When we picture a weekend away to London, the images that spring to mind are fancy cocktail bars, edgy Shoreditch eateries and browsing Camden Market.
However, a mere 40 minutes outside the central city awaits one of the most magical experiences a fiction lover could have.
As a child and teenager, I grew up devouring the Harry Potter series as soon as each book came out (seriously, I was almost on the radio one year for being the first person in Ireland to finish the final book) and re-reading them sporadically until present day.
When the majesty and might of the wizarding world was projected on too the silver screen by Daniel Radcliffe, Rupert Grint, Emma Watson and co, to say the DVD box set of them we had became scratched up and over-watched would be an understatement.
The word enthralled couldn't appropriately describe my aura while watching those films – so once I realised in adulthood that there was a way to discover the technical logistics behind building the world of Harry Potter on screen, you best believe I was raring to go.
I added The Warner Bros Studio Tour London -The Making of Harry Potter to my bucket list for 2018, and by January 12, I had already ticked it off.
Accompanied by my soon-to-be 16-year-old sister, we made our way to London to celebrate her upcoming name day, we took the tube out of the city to Watford Junction, where a Knight Bus awaited to take us straight to the studio tour.
Thanks to all of our planning and pre-booking, the queing and collecting of our audio guides was quick and painless, as we stood astonished beneath the 20-foot Christmas tree that decorated the main entrance and gazed up at the turquoise Ford Anglia which had been used in the films as it suspended itself above our heads in the corner of the ceiling.
Once you arrive at the Studio Tour, you can stay for as long as you please, or at least until their 10pm closing time, but if you're in a rush, the tour can be completed in about two hours.
Immediately upon entry, you're greeted with a series of posters and book covers from Harry Potter the world over, before being shown a film featuring Harry, Ron and Hermione discussing how they really grew up on the set of Harry Potter, in the studio you're about to enter.
With a beckoning hand from Hermione, you're swept into the Great Hall and the tour can begin. Waiting with your tour group outside the huge double doors of the Great Hall – it was easy tp imagine yourself as a First Year at Hogwarts, about to be sorted into your House.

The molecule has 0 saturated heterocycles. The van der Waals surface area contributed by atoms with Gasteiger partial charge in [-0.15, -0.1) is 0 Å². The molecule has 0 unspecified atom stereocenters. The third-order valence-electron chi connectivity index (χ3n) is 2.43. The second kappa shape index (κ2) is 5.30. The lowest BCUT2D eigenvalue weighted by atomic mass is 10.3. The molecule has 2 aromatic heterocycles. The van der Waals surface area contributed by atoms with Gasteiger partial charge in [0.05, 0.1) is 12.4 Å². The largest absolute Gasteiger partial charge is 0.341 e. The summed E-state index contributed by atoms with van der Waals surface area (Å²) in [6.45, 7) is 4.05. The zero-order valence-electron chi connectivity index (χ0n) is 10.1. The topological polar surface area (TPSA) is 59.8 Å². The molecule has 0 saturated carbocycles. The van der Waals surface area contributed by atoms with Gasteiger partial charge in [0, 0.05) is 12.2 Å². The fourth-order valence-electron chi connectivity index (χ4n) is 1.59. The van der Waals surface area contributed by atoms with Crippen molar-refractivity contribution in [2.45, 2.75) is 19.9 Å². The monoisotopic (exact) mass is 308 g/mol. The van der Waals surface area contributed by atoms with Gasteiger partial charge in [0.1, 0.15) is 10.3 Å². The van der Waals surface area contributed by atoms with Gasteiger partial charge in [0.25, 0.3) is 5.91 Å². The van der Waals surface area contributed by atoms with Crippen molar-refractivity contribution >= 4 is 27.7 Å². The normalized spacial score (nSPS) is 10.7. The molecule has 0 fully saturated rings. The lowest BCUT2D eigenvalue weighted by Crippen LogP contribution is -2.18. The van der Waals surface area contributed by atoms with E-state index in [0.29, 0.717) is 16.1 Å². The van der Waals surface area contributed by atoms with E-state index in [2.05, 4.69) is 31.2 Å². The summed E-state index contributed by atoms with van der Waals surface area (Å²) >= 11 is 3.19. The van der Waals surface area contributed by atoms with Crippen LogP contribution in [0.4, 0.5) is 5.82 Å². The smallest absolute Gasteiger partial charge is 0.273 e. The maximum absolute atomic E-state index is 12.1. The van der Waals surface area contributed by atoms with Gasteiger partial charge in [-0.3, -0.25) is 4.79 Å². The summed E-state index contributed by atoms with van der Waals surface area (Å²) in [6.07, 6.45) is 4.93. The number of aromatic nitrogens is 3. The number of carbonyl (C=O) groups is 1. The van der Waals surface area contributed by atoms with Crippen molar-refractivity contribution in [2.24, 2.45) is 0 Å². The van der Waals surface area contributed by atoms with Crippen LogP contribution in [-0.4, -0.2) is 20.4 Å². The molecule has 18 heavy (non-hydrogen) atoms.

The Great Hall was decked out for Christmas during our visit, with the enter pieces and decorations from The Yule Ball scattered around the room. After a pyrotechnics display, and a look behind the magical special effects of the Hall itself (and some secrets about that enchanted ceiling that I wont give away) it was time to walk ourselves through the experience using the audio guide.
From the moving staircases to the Gryffindor dorm rooms, and from Dumbledore's office to Snape's potion dungeon, the tour was overwhelming in its enormity.
While the tour showcased hugely impressive props, like Hagrid's Hut, The Burrow and The Hogwarts Express, it also brought to the forefront the intense and creative work put into the films by the costume designers, set designers, builders, graphic designers and artists.
The studio collected all of the various elements of the wizarding world which were used in the films en masse, from the hundreds of painstaking and separately designed wizard hats used in the films, to the elaborate processes of making the wizarding creatures such as goblins, basalisks, house elves and Dementors through a mixture of green screens and good old fashioned sculpture. (seriously if you ever want to feel lazy, you have to see all of the hundreds of variations of goblin heads made by the designers).
A highlight of the tour would have to be the Forbidden Forest experience, which allowed you to wander through the forest itself, surrounded by spooky trees with trunks 10-foot wide, amidst the mist and lightning and far too many of Aragog's family members for my liking.
As well as the Forbidden Forest, the chance to sample a famous Butter Beer from the The Three Broomsticks was too good to pass up.
While the queue for the Butter Beers was as long as the queue to get into the tour, it was worth it once we sipped the delicious, sweet substance.
There was an option to purchase memorabilia glass tankards, but seeing as we were flying home with just hand luggage, we had to opt for plastic cups.
The next stop on the tour was the lot, where all of the bigger props such as The Knight Bus, The Dursley's Home and the Hogwart's Bridge were kept.
A quick tour of The Dursley's revealed that they had preserved the scene in which Aunt Petunia and Uncle Vernon's sitting room filled with Harry's Hogwarts letters.
From there we passed through Diagon Alley, with mechanical magic peeping through every doorway and window pane.
Like all epic commercialised experiences, there was a humongous gift shop at the end.
Most things were extremely expensive, with Harry Potter hoodies fetching up to £70.00, and Bertie Botts Every Flavour Beans going for about a tenner (worth it when your sister gets the Earthworm flavoured one on the train home).
However, stationary and pins and badges were as affordable as £6.00, and there was a huge range of HP themed sweets to choose from without such an extortionate price tag.
All in all, I can only highly recommend it for any true fans of Harry Potter – just prepare to get a little nostalgic when you step through into the the wizarding world and a little teary eyed when it's time to step back out again.